Also, don’t forget to check out our growing Yakuza Dictionary, and make your own suggestions!
Nobody expects realism in video games but someday they might. The popular King of Bugs (ムシキング） video games series is one in which players select their bug and fight off arthropod opponents to see who can knock the other out of the ring first. You can play against the computer or you can play against a friend. Real life bug matches between stag beetles (鍬形虫/kuwagatamushi) were a popular games for children in the day before video games and when Japan still hadn’t managed to decimate it’s natural environment. Generally speaking, when it came to stag beetles, it was thought that all beetles had pretty much the same chance. Well, apparently that’s not the case. And that could have serious repercussions on the pereived accuracy of this gaming classic. (No plans have been announced to revise the board game version or issue a recall.)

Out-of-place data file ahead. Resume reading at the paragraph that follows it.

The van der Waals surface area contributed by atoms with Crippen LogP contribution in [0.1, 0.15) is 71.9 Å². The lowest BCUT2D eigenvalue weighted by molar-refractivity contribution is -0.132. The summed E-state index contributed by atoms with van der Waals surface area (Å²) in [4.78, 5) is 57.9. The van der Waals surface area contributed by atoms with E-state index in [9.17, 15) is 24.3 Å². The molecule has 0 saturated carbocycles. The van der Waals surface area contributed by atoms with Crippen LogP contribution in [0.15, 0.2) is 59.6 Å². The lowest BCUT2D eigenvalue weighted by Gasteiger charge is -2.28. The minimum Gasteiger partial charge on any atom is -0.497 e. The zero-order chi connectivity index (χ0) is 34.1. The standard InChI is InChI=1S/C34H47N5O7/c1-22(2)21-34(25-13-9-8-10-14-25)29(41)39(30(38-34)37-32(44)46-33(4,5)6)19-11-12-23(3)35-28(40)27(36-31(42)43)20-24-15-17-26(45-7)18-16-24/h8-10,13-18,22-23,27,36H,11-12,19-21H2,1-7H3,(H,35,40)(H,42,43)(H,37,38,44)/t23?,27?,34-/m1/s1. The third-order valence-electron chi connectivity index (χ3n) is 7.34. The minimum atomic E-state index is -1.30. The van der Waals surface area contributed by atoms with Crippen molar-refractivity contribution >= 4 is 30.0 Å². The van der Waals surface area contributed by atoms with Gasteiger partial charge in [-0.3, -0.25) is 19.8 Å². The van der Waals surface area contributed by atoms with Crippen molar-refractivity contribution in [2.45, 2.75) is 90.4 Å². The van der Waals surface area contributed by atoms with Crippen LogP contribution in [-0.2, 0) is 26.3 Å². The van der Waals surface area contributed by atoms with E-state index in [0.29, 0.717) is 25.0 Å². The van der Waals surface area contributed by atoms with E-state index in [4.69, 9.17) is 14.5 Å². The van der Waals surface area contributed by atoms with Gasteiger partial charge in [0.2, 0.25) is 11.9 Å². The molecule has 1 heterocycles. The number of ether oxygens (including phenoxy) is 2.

According the January 18th, 2011 edition of the Asahi Elementary School Newspaper (朝日小学生新聞), Yoshihito Hongo (本郷儀人研究員）a researcher at Kyoto University Graduate School– the Japanese Saw Stag Beetle (ノコギリクワガタ/nokogirikuwagata）is much more likely to win over the Miyama Japanese Stag Beetle in an even fight. This is surprising when you consider that the average Saw Beetle (3.8 centimenter) is smaller than the Miyama Beetle (4.1 centimeters). The secret: the Saw Beetle’s devestating underhand throw (下手投げ/shitatenage). The two male beetles often fight over women and food.
Hongo-san who was an old school stag beetle fan noticed that in the Kyoto area that the number of Saw Beetles seemed to be growing in recent years. In 2008, he began to study why. After extensive experimentation and fairly staged fights, he was able to determine that out of 224 battles the Saw Beetle won 145 fights and the Miyama Beetle only 99 fights. In most cases, the deciding factor was the underhand throw. The Saw Beetle would crawl under the Miyama Beetle, sandwiching it between its huge jaws and then and toss it into the air, off the playing grid. The Saw Beetle was also able to perform an effective overhand throw as well.